One of the programme’s contributors, Andrew, a close friend of Paul who tragically lost his life in the fire, paints a damning picture of the Met, with the police force hoping to rely on him, as the only white attendee, to provide statements that could shift the blame for the fire onto the party goers, which Andrew refused.
Despite the harrowing details of the fire, which left 13 young people dead and many more seriously injured, McQueen seeks to inspire by documenting the response to the fire and the resilience of the community, which culminated in the historic “Black Peoples Day Of Action” which take place a few months later, as well as continued resistance to ineffective and racist policing.
This series, a natural follow on from his previous work solidifies Steve McQueen as one of the most significant media creators in Britain today, capturing imaginations from large scale epics, to kitchen sink dramas and insightful documentaries.
Acclaimed Director Steve McQueen tells the story of the New Cross fire through this disturbing, moving and uplifting 3 part documentary series. Following the release of his superb drama series “Small Axe” late last year, McQueen has used the hard facts surrounding the partially fictionalised series to give a sense of realism to the black British experience, weaving the fabric of Small Axe together with one of its historical centre points.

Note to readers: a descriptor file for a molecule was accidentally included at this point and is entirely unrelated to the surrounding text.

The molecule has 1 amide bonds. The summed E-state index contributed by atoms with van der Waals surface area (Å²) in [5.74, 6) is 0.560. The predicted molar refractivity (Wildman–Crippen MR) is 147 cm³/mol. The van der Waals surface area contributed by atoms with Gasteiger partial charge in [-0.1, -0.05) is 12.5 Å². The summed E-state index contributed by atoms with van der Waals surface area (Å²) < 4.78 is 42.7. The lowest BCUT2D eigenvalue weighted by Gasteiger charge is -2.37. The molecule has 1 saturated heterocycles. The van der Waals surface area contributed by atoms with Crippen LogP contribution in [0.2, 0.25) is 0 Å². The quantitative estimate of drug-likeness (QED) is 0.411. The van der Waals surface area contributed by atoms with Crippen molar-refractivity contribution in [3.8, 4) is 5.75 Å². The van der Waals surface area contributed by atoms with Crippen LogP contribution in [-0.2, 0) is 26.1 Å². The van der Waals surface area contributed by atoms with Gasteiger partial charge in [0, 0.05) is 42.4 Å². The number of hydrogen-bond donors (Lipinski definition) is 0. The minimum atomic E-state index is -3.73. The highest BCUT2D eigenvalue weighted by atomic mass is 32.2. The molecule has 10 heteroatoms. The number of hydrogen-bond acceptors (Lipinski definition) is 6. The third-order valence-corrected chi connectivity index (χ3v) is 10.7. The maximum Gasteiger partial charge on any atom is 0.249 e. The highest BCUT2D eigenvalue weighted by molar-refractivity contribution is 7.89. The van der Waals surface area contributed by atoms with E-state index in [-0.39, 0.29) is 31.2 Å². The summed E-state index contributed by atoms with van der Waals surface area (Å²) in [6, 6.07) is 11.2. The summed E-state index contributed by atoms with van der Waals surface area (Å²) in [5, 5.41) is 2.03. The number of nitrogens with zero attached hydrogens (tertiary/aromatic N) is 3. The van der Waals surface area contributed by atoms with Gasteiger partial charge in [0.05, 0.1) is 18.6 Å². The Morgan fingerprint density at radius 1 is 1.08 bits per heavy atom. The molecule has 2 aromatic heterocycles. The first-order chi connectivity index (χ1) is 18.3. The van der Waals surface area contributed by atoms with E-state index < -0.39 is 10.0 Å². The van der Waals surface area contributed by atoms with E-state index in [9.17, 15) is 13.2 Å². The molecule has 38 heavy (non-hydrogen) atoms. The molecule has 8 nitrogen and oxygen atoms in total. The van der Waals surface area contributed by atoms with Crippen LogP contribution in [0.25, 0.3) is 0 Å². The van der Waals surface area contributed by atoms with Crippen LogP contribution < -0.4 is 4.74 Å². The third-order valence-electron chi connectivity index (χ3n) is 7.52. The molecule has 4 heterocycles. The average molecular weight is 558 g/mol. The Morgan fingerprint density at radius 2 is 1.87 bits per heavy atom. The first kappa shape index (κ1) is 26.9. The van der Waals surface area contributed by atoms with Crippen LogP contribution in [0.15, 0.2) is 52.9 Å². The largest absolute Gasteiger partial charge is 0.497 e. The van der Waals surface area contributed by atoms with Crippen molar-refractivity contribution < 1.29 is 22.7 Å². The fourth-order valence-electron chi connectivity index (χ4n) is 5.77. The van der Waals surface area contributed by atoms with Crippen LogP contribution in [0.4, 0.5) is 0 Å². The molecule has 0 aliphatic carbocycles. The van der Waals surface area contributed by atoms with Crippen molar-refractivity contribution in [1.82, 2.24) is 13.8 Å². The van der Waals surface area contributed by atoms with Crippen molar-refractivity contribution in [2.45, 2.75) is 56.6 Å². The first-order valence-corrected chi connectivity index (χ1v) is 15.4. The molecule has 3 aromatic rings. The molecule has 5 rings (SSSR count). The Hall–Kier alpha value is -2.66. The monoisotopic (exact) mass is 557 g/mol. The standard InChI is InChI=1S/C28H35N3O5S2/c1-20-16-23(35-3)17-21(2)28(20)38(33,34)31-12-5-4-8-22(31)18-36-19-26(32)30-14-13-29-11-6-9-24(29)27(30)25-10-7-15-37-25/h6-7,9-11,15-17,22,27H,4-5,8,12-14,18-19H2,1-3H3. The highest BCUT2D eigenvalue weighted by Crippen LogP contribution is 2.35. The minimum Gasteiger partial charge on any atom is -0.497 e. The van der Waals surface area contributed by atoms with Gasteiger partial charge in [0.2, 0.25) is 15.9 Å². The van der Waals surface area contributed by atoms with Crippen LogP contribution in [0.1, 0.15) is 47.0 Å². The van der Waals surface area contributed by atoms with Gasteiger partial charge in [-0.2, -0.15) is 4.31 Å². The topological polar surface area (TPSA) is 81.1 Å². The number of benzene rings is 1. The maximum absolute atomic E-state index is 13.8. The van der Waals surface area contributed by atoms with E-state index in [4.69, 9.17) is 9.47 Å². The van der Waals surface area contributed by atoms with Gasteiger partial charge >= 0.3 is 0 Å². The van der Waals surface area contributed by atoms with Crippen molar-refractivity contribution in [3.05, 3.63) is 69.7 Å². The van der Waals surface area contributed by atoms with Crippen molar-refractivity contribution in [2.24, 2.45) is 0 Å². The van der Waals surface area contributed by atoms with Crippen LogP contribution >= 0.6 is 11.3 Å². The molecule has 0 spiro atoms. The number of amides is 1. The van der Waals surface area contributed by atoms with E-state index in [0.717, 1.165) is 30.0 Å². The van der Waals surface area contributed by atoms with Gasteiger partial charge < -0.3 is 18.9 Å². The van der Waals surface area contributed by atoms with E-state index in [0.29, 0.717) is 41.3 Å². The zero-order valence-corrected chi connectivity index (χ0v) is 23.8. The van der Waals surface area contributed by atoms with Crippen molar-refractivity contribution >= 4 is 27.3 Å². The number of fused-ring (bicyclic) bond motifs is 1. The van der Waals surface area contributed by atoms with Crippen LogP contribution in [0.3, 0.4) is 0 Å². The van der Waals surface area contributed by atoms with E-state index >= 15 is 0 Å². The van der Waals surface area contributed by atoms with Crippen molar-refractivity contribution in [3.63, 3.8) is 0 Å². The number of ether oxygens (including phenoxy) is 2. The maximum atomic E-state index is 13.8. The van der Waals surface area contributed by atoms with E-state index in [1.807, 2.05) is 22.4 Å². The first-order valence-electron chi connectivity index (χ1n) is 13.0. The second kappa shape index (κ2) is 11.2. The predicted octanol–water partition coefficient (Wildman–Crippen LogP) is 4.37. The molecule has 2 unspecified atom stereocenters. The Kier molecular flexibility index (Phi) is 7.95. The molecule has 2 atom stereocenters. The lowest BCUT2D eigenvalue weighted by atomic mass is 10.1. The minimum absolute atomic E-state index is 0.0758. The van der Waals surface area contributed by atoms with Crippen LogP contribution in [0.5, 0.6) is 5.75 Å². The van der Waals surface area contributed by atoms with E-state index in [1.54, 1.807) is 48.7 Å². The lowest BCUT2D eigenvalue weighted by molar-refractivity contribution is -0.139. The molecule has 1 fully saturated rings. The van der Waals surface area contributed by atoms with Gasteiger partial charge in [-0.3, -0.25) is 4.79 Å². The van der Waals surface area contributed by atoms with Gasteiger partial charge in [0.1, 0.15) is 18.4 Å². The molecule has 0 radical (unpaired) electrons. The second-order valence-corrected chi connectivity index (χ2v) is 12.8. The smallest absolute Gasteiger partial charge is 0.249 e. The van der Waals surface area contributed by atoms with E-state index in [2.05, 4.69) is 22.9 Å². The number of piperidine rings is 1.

The documentary focuses on interviews of those present or involved in the incident, a horrific fire which ripped through a house party in New Cross, which has long been suspected as an arson attack by far right affiliates. Although the series seeks to give balance to this claim by providing insight from the police officers who investigated it, McQueen is sure to give context to the highly racialized and volatile climate in 1981, with The National Front and their various offshoots effectively bombarded Britain’s black and asian communities with firebombings, street attacks and brazen marches.
Insights from those present at the party, as well as Alex Wheatle, whose life story was told in the Small Axe episode named for him, ensures a continuum between the two works, seamlessly tying them together to form a cohesive story, primarily centring around the West Indian communities in London.
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